Ventura County Public Works Agency’s Roads and Transportation accepts four grants in federal funding.
Ventura County Public Works Agency announced the acceptance of $10 million in federal funding to cater to four Highway Safety Improvement Program projects in various areas of the county. These important projects seek to improve roadways and crosswalks that will contribute to overall community safety on local roadways.
The program is a core federal-aid program managed by each state for the purpose of achieving a significant reduction in fatalities and serious injuries on all public roads through the implementation of infrastructure-related highway safety improvements. The current program is authorized under the Fixing America’s Surface Transportation Act signed into law December 4, 2015.
The following projects were approved and included in the HSIP grant:
Pedestrian Crossing Enhancements – $250K
- This project aims to modify crosswalks from “uncontrolled” to “controlled” crossing, helps increase pedestrian awareness, improves sight distance of marked crosswalks, and adds visibility of pedestrian crossings.
Guardrail Upgrades – $1M
- These upgrades will replace guardrails for increased safety impacts and prevent severe and fatal collisions. The project will utilize steel vs. wood posts to prevent compromised guard rails during fire events. Finally, the upgrades will utilize the utmost ranked safety priorities due to high volumes, high crash concentration, and risk factors.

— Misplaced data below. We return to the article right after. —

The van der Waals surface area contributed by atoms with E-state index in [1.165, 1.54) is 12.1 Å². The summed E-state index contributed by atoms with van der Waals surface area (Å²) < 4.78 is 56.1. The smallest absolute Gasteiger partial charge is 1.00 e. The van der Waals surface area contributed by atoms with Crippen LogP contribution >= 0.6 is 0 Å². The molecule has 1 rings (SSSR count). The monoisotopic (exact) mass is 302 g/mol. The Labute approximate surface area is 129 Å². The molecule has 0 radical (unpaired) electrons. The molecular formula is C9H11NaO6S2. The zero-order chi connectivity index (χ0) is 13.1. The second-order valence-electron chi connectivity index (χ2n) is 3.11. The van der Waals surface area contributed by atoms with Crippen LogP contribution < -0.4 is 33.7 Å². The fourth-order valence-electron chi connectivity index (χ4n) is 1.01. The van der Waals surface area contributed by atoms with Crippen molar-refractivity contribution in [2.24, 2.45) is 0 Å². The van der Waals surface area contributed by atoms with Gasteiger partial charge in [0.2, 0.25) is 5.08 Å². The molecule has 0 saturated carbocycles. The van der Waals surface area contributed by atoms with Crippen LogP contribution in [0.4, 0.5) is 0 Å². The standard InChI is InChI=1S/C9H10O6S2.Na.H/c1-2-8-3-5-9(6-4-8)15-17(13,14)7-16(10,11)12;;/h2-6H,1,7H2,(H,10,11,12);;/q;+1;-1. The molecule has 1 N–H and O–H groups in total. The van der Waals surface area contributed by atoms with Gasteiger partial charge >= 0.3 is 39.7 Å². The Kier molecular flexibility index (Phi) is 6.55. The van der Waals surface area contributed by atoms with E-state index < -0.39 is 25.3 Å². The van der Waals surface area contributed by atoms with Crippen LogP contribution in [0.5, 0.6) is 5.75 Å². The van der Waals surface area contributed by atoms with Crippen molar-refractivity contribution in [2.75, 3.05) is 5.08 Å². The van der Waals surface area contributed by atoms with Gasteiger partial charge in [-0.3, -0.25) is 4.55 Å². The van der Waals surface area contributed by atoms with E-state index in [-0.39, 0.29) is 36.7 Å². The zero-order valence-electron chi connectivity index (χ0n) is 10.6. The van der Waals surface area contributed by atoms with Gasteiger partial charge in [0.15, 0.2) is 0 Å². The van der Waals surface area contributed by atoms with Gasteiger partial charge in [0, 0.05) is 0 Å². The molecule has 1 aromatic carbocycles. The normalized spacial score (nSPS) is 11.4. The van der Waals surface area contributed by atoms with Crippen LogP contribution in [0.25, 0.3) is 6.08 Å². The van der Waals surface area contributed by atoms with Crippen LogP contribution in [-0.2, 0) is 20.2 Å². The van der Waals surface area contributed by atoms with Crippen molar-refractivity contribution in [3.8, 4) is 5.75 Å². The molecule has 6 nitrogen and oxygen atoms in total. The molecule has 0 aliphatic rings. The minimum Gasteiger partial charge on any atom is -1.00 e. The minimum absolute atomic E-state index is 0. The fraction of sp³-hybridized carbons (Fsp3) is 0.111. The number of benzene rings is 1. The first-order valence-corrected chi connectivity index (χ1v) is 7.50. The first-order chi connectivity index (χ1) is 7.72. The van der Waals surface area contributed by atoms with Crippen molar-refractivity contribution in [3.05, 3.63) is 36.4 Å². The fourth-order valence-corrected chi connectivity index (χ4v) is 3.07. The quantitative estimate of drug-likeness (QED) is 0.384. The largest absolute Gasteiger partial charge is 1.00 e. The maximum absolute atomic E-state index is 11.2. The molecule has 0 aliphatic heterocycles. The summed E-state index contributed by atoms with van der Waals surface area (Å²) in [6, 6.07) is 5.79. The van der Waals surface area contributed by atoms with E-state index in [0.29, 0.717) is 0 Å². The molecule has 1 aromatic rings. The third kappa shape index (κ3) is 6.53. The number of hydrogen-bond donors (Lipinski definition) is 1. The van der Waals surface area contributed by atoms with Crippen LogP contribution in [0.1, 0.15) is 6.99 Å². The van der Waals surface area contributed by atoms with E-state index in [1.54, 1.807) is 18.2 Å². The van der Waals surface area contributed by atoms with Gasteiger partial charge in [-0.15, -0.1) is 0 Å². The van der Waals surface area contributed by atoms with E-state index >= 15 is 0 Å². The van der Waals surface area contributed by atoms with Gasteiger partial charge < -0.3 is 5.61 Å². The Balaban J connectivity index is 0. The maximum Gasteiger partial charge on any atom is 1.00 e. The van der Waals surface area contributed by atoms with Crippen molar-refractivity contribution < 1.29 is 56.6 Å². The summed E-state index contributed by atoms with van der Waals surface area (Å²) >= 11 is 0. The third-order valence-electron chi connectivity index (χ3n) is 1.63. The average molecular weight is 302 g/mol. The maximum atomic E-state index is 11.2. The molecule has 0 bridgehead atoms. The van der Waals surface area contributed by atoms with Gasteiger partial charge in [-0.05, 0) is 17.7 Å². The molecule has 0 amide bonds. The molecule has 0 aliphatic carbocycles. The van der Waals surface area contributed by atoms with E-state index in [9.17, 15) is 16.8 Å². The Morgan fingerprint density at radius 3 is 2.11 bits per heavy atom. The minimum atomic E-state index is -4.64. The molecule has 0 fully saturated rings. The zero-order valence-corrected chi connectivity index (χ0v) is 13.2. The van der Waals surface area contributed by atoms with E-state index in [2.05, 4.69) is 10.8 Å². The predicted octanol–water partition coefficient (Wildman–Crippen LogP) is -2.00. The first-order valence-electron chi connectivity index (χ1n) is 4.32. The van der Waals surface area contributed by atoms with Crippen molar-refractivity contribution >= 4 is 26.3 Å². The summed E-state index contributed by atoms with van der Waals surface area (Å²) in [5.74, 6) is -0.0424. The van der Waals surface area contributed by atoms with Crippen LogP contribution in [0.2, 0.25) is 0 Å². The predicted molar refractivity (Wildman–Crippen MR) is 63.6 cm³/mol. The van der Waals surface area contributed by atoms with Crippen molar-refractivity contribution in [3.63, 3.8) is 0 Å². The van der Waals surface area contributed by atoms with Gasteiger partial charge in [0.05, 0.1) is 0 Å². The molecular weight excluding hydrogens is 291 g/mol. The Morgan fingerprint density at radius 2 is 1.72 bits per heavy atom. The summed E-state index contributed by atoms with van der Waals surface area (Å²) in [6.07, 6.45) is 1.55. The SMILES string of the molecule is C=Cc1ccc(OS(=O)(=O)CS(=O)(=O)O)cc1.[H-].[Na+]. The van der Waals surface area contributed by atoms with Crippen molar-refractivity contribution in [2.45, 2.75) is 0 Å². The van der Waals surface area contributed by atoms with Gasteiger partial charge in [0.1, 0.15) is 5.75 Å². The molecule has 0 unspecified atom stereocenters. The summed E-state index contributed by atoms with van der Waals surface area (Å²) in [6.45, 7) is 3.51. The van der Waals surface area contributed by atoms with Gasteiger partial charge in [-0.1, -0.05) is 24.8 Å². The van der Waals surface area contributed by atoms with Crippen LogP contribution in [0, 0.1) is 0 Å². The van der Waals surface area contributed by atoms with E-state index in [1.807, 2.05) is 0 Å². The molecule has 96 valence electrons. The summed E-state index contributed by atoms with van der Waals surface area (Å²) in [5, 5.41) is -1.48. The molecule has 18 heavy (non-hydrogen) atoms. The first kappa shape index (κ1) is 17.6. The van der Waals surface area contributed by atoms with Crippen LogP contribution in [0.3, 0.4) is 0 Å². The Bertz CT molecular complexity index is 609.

Systemic Signalized Intersection Improvement – 4.9M
- Improvements will enhance driver visibility of oncoming traffic lights by using yellow trim signal head borders and adjust traffic lights timing to reduce rear-end and broadside collisions as well as red-light violations. Pavement friction will also be improved at intersections to reduce stopping distance.
Systemic Rumble Strip and High Friction Surface Treatment – $3.8M
- Surface treatments will include in-ground roadway deterrent to reduce head-on and sideswipe traffic collisions. They will also lower roadway departure accidents, reduce severe and fatal collisions, and improve pavement friction at midblock roadways segments and curves to mitigate run-off and hit object impacts.
“We are so grateful to have received such a large amount of funding catered to road safety projects in our local community,” said Chris Hooke, the Agency’s Deputy Director of Roads and Transportation. “Our residents are our top priority and with the acceptance of the federal funding from the Federal Highway Safety Improvement Program, we can make our roadways safer for our local residents.”
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